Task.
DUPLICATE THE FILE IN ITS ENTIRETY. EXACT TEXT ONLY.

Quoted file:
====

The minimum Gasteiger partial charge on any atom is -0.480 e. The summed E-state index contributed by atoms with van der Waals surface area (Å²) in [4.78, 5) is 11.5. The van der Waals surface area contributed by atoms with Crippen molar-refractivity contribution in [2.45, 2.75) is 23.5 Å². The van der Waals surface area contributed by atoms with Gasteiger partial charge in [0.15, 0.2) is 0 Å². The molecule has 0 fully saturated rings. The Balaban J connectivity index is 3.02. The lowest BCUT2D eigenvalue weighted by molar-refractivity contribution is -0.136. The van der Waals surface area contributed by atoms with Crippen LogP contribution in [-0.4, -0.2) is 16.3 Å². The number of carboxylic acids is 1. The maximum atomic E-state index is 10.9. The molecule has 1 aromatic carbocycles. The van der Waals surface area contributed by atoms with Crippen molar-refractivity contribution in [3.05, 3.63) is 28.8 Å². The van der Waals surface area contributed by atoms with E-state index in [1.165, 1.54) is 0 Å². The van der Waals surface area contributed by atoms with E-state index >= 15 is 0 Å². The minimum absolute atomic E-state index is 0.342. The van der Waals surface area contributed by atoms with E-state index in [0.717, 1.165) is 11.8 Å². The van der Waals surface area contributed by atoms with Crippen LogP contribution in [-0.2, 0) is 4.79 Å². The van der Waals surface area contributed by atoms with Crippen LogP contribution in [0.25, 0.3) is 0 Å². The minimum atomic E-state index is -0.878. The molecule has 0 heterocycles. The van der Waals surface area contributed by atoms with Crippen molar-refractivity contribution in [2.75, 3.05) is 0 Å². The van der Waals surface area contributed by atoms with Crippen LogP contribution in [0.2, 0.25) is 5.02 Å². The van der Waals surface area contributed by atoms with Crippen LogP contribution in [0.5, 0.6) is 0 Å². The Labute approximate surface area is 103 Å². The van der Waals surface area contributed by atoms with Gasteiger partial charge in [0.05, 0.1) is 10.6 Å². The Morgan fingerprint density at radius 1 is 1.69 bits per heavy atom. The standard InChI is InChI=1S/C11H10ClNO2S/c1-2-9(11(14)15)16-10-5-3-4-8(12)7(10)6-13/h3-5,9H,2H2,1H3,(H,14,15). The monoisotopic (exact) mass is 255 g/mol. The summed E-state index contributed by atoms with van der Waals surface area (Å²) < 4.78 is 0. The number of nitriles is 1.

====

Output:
The minimum Gasteiger partial charge on any atom is -0.480 e. The summed E-state index contributed by atoms with van der Waals surface area (Å²) in [4.78, 5) is 11.5. The van der Waals surface area contributed by atoms with Crippen molar-refractivity contribution in [2.45, 2.75) is 23.5 Å². The van der Waals surface area contributed by atoms with Gasteiger partial charge in [0.15, 0.2) is 0 Å². The molecule has 0 fully saturated rings. The Balaban J connectivity index is 3.02. The lowest BCUT2D eigenvalue weighted by molar-refractivity contribution is -0.136. The van der Waals surface area contributed by atoms with Crippen LogP contribution in [-0.4, -0.2) is 16.3 Å². The number of carboxylic acids is 1. The maximum atomic E-state index is 10.9. The molecule has 1 aromatic carbocycles. The van der Waals surface area contributed by atoms with Crippen molar-refractivity contribution in [3.05, 3.63) is 28.8 Å². The van der Waals surface area contributed by atoms with E-state index in [1.165, 1.54) is 0 Å². The van der Waals surface area contributed by atoms with E-state index >= 15 is 0 Å². The minimum absolute atomic E-state index is 0.342. The van der Waals surface area contributed by atoms with E-state index in [0.717, 1.165) is 11.8 Å². The van der Waals surface area contributed by atoms with Crippen LogP contribution in [-0.2, 0) is 4.79 Å². The van der Waals surface area contributed by atoms with Crippen LogP contribution in [0.25, 0.3) is 0 Å². The minimum atomic E-state index is -0.878. The molecule has 0 heterocycles. The van der Waals surface area contributed by atoms with Crippen molar-refractivity contribution in [2.75, 3.05) is 0 Å². The van der Waals surface area contributed by atoms with Crippen LogP contribution in [0.2, 0.25) is 5.02 Å². The van der Waals surface area contributed by atoms with Crippen LogP contribution in [0.5, 0.6) is 0 Å². The Labute approximate surface area is 103 Å². The van der Waals surface area contributed by atoms with Gasteiger partial charge in [0.05, 0.1) is 10.6 Å². The Morgan fingerprint density at radius 1 is 1.69 bits per heavy atom. The standard InChI is InChI=1S/C11H10ClNO2S/c1-2-9(11(14)15)16-10-5-3-4-8(12)7(10)6-13/h3-5,9H,2H2,1H3,(H,14,15). The monoisotopic (exact) mass is 255 g/mol. The summed E-state index contributed by atoms with van der Waals surface area (Å²) < 4.78 is 0. The number of nitriles is 1.